One of the exciting apple tree varieties they have this spring is Esopus Spitzenburg– an heirloom dessert apple that hails from the town of Esopus, right here in the Hudson Valley and it is rumored to have been Thomas Jefferson’s favorite apple. In addition to fresh eating apples and pears, Mark and Miriam also grow apple varieties that are rich in tannins and ideal for pressing into hard cider.
Mark and Miriam use a team of draft horses to plow, spread compost and cultivate the soil. The horses are lighter on the land than a tractor, add fertility to the farm system, but most of all, they are just a joy to work with! Sandy and Sunshine, their pair of Haflinger ponies, are finally getting some exercise again now after a long and restful winter. They also have a small herd of cows, including a family dairy cow, and a small flock of hens.
Before the birds come back from their tropical vacations, and before many spring flowers have poked their heads through the cold ground, there’s a raucous party happening in the woods that you might not be aware of!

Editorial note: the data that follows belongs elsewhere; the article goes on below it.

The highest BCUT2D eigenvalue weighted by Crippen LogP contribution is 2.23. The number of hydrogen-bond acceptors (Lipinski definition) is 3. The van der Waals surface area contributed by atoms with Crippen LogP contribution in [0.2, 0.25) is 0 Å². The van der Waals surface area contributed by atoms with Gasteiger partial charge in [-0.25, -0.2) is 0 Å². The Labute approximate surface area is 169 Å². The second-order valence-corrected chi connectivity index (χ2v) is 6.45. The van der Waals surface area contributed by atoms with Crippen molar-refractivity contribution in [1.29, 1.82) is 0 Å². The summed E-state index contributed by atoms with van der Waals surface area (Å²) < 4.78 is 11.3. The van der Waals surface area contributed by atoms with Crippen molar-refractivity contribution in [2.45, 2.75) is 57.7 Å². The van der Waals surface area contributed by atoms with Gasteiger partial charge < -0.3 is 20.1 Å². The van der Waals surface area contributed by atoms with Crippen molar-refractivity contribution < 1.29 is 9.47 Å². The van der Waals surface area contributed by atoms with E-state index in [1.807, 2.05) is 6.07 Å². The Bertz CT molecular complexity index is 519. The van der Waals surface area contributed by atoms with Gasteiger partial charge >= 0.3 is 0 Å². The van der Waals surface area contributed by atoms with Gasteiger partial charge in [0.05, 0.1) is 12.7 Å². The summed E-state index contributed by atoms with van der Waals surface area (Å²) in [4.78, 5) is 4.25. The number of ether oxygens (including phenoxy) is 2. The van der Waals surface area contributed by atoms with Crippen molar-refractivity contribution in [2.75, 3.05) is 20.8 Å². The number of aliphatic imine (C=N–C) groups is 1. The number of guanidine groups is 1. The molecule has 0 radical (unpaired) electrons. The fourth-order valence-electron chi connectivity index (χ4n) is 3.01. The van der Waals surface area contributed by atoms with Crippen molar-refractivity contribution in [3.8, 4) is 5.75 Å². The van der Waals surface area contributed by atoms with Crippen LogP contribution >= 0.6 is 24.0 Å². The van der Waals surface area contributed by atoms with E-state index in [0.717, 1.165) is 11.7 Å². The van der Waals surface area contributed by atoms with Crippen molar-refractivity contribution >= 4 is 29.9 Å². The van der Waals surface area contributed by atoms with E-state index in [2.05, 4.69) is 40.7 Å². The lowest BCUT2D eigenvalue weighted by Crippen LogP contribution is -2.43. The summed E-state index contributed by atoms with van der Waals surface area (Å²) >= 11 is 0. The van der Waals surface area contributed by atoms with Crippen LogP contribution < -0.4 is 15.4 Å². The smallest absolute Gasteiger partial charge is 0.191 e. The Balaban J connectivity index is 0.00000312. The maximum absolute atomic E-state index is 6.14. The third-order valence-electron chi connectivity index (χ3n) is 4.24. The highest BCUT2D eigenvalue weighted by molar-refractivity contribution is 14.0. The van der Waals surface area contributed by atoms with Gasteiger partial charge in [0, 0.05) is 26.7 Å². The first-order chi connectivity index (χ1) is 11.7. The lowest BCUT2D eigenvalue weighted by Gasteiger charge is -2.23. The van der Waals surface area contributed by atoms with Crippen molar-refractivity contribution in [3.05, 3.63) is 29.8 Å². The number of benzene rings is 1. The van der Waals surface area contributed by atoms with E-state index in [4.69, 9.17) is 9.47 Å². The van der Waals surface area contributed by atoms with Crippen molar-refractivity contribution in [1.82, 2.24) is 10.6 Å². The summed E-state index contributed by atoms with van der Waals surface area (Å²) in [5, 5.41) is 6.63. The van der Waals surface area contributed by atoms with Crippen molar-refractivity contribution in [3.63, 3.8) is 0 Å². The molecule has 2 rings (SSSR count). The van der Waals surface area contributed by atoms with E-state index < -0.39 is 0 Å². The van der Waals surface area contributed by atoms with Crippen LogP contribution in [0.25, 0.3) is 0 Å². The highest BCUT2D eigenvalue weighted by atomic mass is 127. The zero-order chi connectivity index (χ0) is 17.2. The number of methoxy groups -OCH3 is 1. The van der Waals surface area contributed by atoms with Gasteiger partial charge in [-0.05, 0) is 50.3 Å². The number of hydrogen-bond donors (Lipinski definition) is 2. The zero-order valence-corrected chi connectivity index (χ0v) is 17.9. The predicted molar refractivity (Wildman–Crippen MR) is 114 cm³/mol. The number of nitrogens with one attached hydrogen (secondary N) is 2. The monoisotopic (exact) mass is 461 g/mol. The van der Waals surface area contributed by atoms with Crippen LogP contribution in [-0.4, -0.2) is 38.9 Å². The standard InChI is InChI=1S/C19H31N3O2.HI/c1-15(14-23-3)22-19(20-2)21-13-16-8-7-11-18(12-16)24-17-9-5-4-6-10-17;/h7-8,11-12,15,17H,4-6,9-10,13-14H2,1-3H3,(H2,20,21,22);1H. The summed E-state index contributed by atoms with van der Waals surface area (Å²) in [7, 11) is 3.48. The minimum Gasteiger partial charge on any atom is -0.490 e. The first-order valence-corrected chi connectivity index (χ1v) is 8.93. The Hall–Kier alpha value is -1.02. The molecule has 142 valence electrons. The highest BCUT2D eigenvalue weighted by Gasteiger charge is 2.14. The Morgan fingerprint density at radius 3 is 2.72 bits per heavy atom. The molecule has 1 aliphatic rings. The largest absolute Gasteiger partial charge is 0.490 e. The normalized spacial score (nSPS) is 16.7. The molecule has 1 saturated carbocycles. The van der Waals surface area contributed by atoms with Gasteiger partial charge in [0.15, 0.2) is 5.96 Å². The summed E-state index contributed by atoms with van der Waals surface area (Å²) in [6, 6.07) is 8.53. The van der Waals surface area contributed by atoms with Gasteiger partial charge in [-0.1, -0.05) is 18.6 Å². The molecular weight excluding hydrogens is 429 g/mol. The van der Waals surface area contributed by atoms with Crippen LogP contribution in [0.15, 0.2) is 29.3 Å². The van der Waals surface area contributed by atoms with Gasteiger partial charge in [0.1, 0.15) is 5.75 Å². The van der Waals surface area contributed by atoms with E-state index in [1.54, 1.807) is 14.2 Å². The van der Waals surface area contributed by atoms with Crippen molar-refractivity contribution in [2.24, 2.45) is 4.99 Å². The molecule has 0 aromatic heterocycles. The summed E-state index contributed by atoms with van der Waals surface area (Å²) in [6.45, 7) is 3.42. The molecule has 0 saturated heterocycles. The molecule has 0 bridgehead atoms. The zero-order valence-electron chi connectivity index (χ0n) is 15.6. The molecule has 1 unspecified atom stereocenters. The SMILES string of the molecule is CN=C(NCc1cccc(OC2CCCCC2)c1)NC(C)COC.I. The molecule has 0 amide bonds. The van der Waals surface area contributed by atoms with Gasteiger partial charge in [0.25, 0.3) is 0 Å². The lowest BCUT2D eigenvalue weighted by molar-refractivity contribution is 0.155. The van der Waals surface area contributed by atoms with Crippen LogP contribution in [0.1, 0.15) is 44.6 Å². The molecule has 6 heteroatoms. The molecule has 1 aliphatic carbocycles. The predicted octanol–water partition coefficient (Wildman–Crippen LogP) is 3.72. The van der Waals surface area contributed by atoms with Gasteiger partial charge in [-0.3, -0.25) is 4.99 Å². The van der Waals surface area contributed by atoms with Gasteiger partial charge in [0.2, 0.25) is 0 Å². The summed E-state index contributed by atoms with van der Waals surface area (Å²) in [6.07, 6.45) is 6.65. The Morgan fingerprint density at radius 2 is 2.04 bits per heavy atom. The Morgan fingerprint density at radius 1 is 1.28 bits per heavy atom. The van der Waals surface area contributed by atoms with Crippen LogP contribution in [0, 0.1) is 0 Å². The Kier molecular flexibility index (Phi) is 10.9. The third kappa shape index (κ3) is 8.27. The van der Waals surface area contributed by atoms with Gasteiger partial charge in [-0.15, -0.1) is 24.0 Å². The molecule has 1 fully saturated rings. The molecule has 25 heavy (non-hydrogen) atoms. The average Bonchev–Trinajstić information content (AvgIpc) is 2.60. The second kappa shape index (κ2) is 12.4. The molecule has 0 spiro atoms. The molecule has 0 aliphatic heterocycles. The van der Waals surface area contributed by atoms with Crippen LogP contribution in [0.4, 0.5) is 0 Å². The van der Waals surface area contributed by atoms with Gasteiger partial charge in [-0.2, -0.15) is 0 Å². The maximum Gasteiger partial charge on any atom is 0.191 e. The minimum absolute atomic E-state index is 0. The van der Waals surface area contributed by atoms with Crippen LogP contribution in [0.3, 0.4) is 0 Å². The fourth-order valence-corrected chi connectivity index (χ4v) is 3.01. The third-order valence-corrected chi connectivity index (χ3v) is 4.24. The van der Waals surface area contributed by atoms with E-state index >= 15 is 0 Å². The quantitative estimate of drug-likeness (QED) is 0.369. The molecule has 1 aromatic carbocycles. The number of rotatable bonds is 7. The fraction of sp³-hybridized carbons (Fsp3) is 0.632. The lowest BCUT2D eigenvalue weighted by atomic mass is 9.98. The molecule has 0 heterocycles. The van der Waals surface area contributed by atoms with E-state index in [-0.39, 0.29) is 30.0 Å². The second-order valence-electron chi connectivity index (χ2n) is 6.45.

Some people may have heard a peep or two from their first spring peeper on one of the warmer days recently, or what they thought was a duck quacking back in the woods (probably a brave wood frog waking up). This is just a hint of what’s to come, though – what we’re really waiting for is the Big Night.
What’s Big Night? It’s the night (or several nights) when the conditions are right and mother nature gives the signal to some amphibians, like wood frogs, spring peepers, and mole salamanders to wake up from their frosty slumber in the leaf litter and get moving! In order to do so the conditions must be right: a warmish rainy evening when the temperatures are above 40 make for the perfect conditions for these sensitive critters to move. The frogs and salamanders often travel up to a half mile to get to woodland pools for breeding.